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Studies find epidemic of domestic violence
Seattle Times medical reporter
Domestic violence against women is at epidemic proportions, and physicians need to pay closer attention to it, say new local studies on the issue.
Nearly half of the women surveyed in the Puget Sound area reported that they had been physically, sexually or psychologically abused by their partners at some point in their adult lives. That includes 30 percent who had been hit and 11 percent who said they had been raped by their partners.
"It's an enormous problem that's buried in our society. ... It's across the population and it has major effects," said Dr. Robert S. Thompson, the lead author of one of two studies done by scientists at the Group Health Center for Health Studies, Harborview Injury Prevention and Research Center and the University of Washington.
Among a random sample of 3,429 adult female members of Group Health, 44 percent reported they had been physically abused or subjected to emotional abuse, such as threats and chronic disparaging remarks, from domestic partners. Those partners varied from current and former spouses, to dating relationships and lovers.
The rate of abuse was higher for women who were younger, single and had lower incomes. And if they had been physically or sexually abused as children, or had witnessed such abuse, they were about twice as likely to be abused, the researchers reported.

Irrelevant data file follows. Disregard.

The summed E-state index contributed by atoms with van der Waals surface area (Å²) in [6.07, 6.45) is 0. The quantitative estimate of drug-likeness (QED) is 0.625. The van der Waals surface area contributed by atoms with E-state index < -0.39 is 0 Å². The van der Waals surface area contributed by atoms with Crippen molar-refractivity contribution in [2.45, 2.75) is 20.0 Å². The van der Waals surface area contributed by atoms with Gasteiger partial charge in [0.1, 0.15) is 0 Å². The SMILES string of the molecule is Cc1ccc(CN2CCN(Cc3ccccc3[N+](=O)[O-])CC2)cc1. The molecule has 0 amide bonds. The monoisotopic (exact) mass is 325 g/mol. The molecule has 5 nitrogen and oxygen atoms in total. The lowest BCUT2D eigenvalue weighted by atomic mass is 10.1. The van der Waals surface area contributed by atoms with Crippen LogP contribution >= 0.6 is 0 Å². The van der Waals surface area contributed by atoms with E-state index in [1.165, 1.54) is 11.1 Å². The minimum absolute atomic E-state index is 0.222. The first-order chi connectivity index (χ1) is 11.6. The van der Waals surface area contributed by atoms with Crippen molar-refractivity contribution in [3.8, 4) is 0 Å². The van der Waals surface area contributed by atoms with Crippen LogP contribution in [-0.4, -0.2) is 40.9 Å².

"If you're a little kid and this is normal in your day-to-day life, when you get to be an adult, it's still normal," said Thompson, who is a senior investigator at the Group Health Center for Health Studies.
But the women surveyed came from a wide range of incomes and education levels.
"This is an equal opportunity problem," Thompson said. "It's not just single, low-income people."
For as many as 13 percent of the women, the domestic abuse lasted for more than 20 years. About 15 percent said they had been abused within the last five years, with 8 percent reporting that they had been abused within the past last year. The study was conducted from 2003 to 2004.
The second study evaluated the effects of the abuse, and they were often devastating. Compared with women who had not suffered abuse, those who had been abused recently were four times more likely to be severely depressed, and three times more likely to be in poor or only fair health, said the lead author, Dr. Amy Bonomi of Group Health, and her colleagues.
"What we've come to find in recent years is how widespread this [domestic violence] is," said Lucy Berliner, director of the Harborview Center for Sexual Assault and Traumatic Stress. "All studies are showing versions of the same thing."
In fact, in 2001 Berliner directed a statewide survey of 1,300 women that found 38 percent had been sexually assaulted in their lifetimes, and about 10 percent had been beaten or injured by a partner enough to need a doctor.
In the wake of the most recent studies, authors Thompson, Bonomi and their colleagues were urging doctors to pay closer attention to the problem by asking women if abuse is a problem for them. If so, they should refer them to people or agencies that can help, the researchers say.
"This and other studies show this is an epidemic," Thompson said.
The findings are published in the June edition of the American Journal of Preventive Medicine.
Warren King: 206-464-2247
Copyright © 2006 The Seattle Times Company